A few weeks ago, I was talking about this with my niece, me rugged up in my merino top, warm hoodie and ugg boots because it was night time and we've only just come into spring, her in a singlet, thin cardie and jandals, as teenagers don't feel the cold. That is irrelevant to prayer, I know. Anyway, we meet under the guise of a 'mentoring' program we are part of, we learn from each other, and I'm not going to get into the in's and out's of mentoring now.  This particular night we were chatting about prayer, the 'why do we tell God anything, when He knows everything?' point came up.  It was good to chew the fat with a 15 year old on this subject. Enlightening. Not sure we came to any great conclusions that night.  I only hope she has been thinking on it as much as I have since.

This goes back a long way for me. It dawned on me one day that my prayer life was dismal, utterly dismal, because I finally admitted to myself that I didn't believe in prayer. I had told people I will pray for them, numerous times, and wondered what my prayers will do. I have attended prayer meetings where people and situations have been petitioned for, and I think, God knows that, why are we telling him!?!

Last year a dear, dear friend of mine was diagnosed with breast cancer.  Prayerfully that put me in a awkward situation - how was I going to pray for her?  I told God about it, like He didn't have a clue. I begged God to heal her, I pleaded for God to comfort her and her lovely family, I asked God to draw her and her husband close to Him in this time. And I did this from the very depths of my heart.  Yet all the while, I had in the back of my mind, 'He knows what is going to happen, and it will happen as He knows it.  So what are my desperate prayers going to accomplish?'

The Bible speaks of occasions where God changed his mind, I'm not heading that direction today. I'm just wanting to put out there the formal in 'stating the obvious' of our prayers sometimes.  

Example:  Fictional Samuel lost his job.
Do I pray; "Lord, I want to lift Samuel up to you, he just lost his job and things are really tuff for him right now, please comfort him and bring another job along very soon."

This is where my 15 year old niece succinctly put it, "That's like me telling you, who woke up this morning and dressed yourself, 'You are wearing jeans, a blue hoodie and glasses.'". It's stating the obvious.

If I was to tell a friend about fictional Samuel, wouldn't I say something more like; "My heart goes out to Samuel, I don't know what to say to him, or what to do to help, I wish I did."  

So why do we treat God like he's oblivious of circumstances and more importantly, is it a way we become formal when we pray? The whole point of relationship is to draw nearer, yet we distance ourselves by making it about circumstances and not about how holy, glorious or merciful God is, and us, mere yet beloved, mortal. It can become religious and formal because we don't talk about how we feel, or how we can be moved, used and changed through the Holy Spirit.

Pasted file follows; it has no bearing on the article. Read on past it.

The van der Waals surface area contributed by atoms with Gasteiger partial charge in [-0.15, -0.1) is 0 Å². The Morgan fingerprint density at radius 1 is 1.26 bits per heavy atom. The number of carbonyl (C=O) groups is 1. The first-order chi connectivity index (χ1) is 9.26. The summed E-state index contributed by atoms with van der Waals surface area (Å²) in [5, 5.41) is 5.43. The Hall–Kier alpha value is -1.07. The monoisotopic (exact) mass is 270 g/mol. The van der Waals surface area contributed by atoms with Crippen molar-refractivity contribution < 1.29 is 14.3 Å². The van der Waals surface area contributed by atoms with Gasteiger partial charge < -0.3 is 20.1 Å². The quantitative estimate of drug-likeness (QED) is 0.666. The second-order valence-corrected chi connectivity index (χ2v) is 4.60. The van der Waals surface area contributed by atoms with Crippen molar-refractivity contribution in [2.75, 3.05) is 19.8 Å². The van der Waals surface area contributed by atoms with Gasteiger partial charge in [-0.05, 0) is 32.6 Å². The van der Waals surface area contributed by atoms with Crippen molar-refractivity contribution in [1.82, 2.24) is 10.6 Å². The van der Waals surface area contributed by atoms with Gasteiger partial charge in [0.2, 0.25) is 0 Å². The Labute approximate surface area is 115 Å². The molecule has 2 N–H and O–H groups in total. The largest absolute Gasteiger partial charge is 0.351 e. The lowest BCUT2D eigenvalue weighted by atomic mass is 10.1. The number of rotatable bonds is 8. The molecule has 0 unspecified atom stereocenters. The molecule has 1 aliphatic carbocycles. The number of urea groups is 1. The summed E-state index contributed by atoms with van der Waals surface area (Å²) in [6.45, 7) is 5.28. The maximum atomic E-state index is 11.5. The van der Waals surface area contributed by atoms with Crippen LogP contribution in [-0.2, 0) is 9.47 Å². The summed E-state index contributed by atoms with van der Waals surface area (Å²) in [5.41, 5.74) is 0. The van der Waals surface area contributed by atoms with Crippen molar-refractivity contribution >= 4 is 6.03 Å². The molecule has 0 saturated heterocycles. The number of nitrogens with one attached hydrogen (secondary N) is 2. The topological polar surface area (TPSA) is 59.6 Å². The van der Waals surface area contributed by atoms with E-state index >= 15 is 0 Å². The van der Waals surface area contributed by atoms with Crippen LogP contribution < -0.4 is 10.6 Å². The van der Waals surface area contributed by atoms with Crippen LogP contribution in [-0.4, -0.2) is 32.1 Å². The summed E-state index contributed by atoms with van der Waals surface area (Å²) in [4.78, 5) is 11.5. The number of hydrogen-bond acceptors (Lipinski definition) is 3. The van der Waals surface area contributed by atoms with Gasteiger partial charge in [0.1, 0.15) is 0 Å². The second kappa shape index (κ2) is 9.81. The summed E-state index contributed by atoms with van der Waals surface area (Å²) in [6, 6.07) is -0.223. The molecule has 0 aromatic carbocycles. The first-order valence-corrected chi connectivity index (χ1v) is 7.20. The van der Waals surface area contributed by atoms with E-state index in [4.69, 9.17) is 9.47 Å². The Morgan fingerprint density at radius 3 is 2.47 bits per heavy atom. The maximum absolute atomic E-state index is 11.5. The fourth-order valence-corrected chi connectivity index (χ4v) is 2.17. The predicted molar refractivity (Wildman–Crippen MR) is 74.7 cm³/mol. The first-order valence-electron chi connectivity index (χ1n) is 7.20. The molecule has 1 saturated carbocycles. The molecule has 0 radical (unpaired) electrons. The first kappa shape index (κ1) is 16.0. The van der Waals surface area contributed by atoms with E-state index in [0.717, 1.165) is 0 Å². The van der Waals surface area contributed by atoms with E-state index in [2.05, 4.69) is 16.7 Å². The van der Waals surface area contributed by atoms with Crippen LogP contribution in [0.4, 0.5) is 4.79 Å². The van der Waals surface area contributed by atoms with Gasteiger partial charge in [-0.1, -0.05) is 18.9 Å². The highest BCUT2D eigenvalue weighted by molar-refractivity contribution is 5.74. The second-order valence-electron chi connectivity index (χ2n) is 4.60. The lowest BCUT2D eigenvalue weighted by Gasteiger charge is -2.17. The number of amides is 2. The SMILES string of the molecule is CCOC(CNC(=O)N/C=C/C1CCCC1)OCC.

I don't think there is any point in praying if we are going to tell God circumstances, He knows all, what's to tell. 

What you would tell your best friend, that is what God wants to hear from us.  Imagine with me for a moment that you go around to your best friends house for a cuppa tea and you sit down and immediately turn into a news anchor, giving updates of your week - they would look at you  like you had 'lost the plot'. Yet don't we do that with God?  

Breaking news Lord, Samuel has lost his job! And I am wearing the same blue hoodie today as I was the other day.

He wants our hearts, not our articulate review of situations.  He wants our obedience and time, our company, thoughts, wants, desires, and fears.  Yes petition, but from your heart.  If you don't care about a situation, don't pray about it, then think 'tick' done. Ask God for the power of the Holy Spirit who doesn't just give compassion, He is compassion.  

I challenge myself, and you if you're up for it: Let's get real with God. 

Friday, 20 September 2013

Psalm 32

"Blessed is he
whose transgressions are forgiven,
whose sins are covered.
Blessed is the man
whose sin the LORD does not count against him
and in whose spirit is no deceit."

Blessed in these verses is Hebrew asherey, it means 'happy'.

We all know the joy of the LORD is our strength, but do we know He wants us to be happy too?

What is happy?
Is it attaining all we want?  Or is it fulfilling our purpose?

What is our purpose?
Is it to be all we can be?  Is it all we were designed to be?

"Our purpose is to make God conspicuous in us." Beth Moore